If you've ever moved into a new house or apartment, the first few months are full of learning things about your new home. Maybe there are strange creaks in the middle of the night, or perhaps the water pipes shake if the shower tap isn't at full strength. With the change of seasons comes another set of new discoveries: If you set the thermostat at 68 degrees, will it actually be 68 degrees in your living room? The piece of equipment that does this job – or not, as you may discover – is the thermostat. It measures the temperature in the room and then sends a signal to the heating system to adjust if needed until the temperature matches the level you set.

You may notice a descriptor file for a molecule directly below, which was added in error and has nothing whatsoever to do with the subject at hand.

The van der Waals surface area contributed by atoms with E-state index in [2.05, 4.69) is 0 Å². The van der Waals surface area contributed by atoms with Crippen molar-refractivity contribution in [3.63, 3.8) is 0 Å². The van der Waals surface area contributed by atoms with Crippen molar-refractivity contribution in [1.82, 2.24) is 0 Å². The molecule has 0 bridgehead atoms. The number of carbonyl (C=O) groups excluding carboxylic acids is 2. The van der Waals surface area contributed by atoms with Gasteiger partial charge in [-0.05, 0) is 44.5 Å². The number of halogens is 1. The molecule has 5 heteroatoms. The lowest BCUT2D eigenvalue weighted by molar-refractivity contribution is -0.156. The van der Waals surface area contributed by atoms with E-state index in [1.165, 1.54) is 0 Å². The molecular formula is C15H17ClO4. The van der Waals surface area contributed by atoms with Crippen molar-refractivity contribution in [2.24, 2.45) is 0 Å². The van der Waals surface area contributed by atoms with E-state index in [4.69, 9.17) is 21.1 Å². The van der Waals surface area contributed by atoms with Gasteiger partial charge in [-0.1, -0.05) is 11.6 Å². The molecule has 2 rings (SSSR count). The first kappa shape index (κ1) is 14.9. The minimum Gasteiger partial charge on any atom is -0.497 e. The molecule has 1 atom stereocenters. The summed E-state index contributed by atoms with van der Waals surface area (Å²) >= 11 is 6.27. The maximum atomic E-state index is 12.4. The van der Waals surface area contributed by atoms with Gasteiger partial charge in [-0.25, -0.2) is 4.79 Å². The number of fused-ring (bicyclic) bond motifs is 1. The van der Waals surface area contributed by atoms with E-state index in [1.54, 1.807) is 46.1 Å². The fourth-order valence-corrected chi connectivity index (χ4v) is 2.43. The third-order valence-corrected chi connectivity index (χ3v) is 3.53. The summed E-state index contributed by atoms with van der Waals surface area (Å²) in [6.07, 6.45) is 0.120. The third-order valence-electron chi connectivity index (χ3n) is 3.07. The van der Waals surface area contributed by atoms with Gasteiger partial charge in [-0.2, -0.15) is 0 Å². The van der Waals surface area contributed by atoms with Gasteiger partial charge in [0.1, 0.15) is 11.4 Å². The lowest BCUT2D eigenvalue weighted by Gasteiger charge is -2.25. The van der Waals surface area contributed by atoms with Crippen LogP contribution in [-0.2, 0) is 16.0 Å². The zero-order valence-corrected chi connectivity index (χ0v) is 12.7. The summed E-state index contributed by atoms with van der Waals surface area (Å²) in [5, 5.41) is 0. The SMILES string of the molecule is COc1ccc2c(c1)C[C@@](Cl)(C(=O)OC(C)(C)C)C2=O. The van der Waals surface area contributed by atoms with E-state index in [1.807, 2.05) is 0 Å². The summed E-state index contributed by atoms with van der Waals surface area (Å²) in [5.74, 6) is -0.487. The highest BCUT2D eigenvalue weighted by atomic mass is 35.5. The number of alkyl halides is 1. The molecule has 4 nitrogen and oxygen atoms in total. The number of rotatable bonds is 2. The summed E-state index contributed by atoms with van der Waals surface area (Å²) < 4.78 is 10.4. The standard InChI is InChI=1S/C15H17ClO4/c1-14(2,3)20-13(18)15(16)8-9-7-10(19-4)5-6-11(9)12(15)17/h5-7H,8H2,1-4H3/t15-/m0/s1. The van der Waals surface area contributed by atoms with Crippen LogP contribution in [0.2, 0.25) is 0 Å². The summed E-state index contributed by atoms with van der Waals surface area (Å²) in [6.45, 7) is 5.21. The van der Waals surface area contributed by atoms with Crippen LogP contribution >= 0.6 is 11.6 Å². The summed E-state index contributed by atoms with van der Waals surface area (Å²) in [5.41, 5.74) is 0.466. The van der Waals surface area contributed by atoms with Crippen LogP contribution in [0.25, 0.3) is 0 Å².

To make sure that agile strategy efforts stay on track, we use a feedback loop. This idea comes from industrial control systems, in which the loop helps maintain the stability of the system. The thermostat provides the feedback on the heating system, for example. A system without a feedback loop can spin out of control.


A room thermostat monitors temperature more or less continuously. It's not taking any other information into account; for example, when spring comes around, we need the heating system less frequently, but the thermostat doesn't know it's spring – if it did, perhaps it would have already told the heating system to start its adjustment. Instead, the thermostat just keeps checking the room temperature and sends the data on. Each ...

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